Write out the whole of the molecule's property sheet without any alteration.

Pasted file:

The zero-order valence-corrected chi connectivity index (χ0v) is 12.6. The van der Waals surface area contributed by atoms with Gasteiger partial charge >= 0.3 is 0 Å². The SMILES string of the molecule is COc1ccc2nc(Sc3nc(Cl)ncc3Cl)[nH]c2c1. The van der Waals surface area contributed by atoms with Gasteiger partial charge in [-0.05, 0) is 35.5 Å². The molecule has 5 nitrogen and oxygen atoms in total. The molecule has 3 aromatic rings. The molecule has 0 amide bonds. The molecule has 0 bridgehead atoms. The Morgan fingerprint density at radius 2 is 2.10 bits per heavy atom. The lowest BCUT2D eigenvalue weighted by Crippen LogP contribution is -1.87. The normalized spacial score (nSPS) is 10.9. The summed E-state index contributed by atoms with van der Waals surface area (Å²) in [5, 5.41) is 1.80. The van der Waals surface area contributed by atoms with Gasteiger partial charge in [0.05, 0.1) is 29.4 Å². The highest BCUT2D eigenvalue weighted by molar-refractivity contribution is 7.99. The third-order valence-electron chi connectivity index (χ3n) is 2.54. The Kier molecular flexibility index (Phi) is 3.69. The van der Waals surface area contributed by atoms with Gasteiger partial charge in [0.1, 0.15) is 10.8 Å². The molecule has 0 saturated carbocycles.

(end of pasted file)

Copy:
The zero-order valence-corrected chi connectivity index (χ0v) is 12.6. The van der Waals surface area contributed by atoms with Gasteiger partial charge >= 0.3 is 0 Å². The SMILES string of the molecule is COc1ccc2nc(Sc3nc(Cl)ncc3Cl)[nH]c2c1. The van der Waals surface area contributed by atoms with Gasteiger partial charge in [-0.05, 0) is 35.5 Å². The molecule has 5 nitrogen and oxygen atoms in total. The molecule has 3 aromatic rings. The molecule has 0 amide bonds. The molecule has 0 bridgehead atoms. The Morgan fingerprint density at radius 2 is 2.10 bits per heavy atom. The lowest BCUT2D eigenvalue weighted by Crippen LogP contribution is -1.87. The normalized spacial score (nSPS) is 10.9. The summed E-state index contributed by atoms with van der Waals surface area (Å²) in [5, 5.41) is 1.80. The van der Waals surface area contributed by atoms with Gasteiger partial charge in [0.05, 0.1) is 29.4 Å². The highest BCUT2D eigenvalue weighted by molar-refractivity contribution is 7.99. The third-order valence-electron chi connectivity index (χ3n) is 2.54. The Kier molecular flexibility index (Phi) is 3.69. The van der Waals surface area contributed by atoms with Gasteiger partial charge in [0.1, 0.15) is 10.8 Å². The molecule has 0 saturated carbocycles.